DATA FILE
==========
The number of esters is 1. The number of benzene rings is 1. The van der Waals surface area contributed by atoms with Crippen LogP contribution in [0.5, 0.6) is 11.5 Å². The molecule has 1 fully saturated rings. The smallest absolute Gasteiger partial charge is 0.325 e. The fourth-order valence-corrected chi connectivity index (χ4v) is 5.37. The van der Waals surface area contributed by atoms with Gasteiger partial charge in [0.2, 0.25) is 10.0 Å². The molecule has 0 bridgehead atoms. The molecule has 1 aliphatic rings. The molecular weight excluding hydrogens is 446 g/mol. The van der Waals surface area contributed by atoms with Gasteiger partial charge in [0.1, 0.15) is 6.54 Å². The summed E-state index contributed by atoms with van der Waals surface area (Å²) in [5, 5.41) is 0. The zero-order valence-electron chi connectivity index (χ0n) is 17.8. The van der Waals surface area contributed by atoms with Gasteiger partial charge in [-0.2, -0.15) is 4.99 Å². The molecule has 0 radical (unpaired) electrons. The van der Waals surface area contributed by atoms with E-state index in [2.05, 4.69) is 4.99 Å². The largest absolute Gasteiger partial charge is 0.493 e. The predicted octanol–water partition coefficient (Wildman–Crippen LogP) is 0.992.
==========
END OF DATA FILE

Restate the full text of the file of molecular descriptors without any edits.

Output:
The number of esters is 1. The number of benzene rings is 1. The van der Waals surface area contributed by atoms with Crippen LogP contribution in [0.5, 0.6) is 11.5 Å². The molecule has 1 fully saturated rings. The smallest absolute Gasteiger partial charge is 0.325 e. The fourth-order valence-corrected chi connectivity index (χ4v) is 5.37. The van der Waals surface area contributed by atoms with Gasteiger partial charge in [0.2, 0.25) is 10.0 Å². The molecule has 0 bridgehead atoms. The molecule has 1 aliphatic rings. The molecular weight excluding hydrogens is 446 g/mol. The van der Waals surface area contributed by atoms with Gasteiger partial charge in [0.1, 0.15) is 6.54 Å². The summed E-state index contributed by atoms with van der Waals surface area (Å²) in [5, 5.41) is 0. The zero-order valence-electron chi connectivity index (χ0n) is 17.8. The van der Waals surface area contributed by atoms with Gasteiger partial charge in [-0.2, -0.15) is 4.99 Å². The molecule has 0 radical (unpaired) electrons. The van der Waals surface area contributed by atoms with E-state index in [2.05, 4.69) is 4.99 Å². The largest absolute Gasteiger partial charge is 0.493 e. The predicted octanol–water partition coefficient (Wildman–Crippen LogP) is 0.992.